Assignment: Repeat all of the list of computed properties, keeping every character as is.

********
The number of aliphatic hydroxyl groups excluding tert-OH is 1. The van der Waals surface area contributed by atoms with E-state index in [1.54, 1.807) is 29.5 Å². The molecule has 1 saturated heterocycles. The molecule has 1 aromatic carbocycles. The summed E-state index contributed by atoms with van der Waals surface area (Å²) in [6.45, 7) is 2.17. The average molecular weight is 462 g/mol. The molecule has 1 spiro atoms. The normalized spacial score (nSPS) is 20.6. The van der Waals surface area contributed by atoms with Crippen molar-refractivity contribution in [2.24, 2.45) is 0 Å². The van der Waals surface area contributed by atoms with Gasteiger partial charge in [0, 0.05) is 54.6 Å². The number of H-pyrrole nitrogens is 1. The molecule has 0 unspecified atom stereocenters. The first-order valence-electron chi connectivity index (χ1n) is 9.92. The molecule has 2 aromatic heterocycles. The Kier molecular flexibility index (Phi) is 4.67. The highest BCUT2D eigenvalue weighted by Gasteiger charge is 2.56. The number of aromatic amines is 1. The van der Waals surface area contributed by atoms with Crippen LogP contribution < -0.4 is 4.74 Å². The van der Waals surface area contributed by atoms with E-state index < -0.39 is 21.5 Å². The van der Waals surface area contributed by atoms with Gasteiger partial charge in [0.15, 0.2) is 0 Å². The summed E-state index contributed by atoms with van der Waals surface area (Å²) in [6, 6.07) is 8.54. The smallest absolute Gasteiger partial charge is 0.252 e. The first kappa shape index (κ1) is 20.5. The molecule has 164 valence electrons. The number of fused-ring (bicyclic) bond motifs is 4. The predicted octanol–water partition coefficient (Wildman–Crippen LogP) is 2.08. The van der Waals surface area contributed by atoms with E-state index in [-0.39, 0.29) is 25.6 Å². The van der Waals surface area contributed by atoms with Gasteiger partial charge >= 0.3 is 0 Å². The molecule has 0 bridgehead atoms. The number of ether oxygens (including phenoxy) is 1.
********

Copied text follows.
The number of aliphatic hydroxyl groups excluding tert-OH is 1. The van der Waals surface area contributed by atoms with E-state index in [1.54, 1.807) is 29.5 Å². The molecule has 1 saturated heterocycles. The molecule has 1 aromatic carbocycles. The summed E-state index contributed by atoms with van der Waals surface area (Å²) in [6.45, 7) is 2.17. The average molecular weight is 462 g/mol. The molecule has 1 spiro atoms. The normalized spacial score (nSPS) is 20.6. The van der Waals surface area contributed by atoms with Crippen molar-refractivity contribution in [2.24, 2.45) is 0 Å². The van der Waals surface area contributed by atoms with Gasteiger partial charge in [0, 0.05) is 54.6 Å². The number of H-pyrrole nitrogens is 1. The molecule has 0 unspecified atom stereocenters. The first-order valence-electron chi connectivity index (χ1n) is 9.92. The molecule has 2 aromatic heterocycles. The Kier molecular flexibility index (Phi) is 4.67. The highest BCUT2D eigenvalue weighted by Gasteiger charge is 2.56. The number of aromatic amines is 1. The van der Waals surface area contributed by atoms with Crippen LogP contribution < -0.4 is 4.74 Å². The van der Waals surface area contributed by atoms with E-state index < -0.39 is 21.5 Å². The van der Waals surface area contributed by atoms with Gasteiger partial charge in [0.15, 0.2) is 0 Å². The summed E-state index contributed by atoms with van der Waals surface area (Å²) in [6, 6.07) is 8.54. The smallest absolute Gasteiger partial charge is 0.252 e. The first kappa shape index (κ1) is 20.5. The molecule has 164 valence electrons. The number of fused-ring (bicyclic) bond motifs is 4. The predicted octanol–water partition coefficient (Wildman–Crippen LogP) is 2.08. The van der Waals surface area contributed by atoms with E-state index in [-0.39, 0.29) is 25.6 Å². The van der Waals surface area contributed by atoms with Gasteiger partial charge >= 0.3 is 0 Å². The molecule has 0 bridgehead atoms. The number of ether oxygens (including phenoxy) is 1.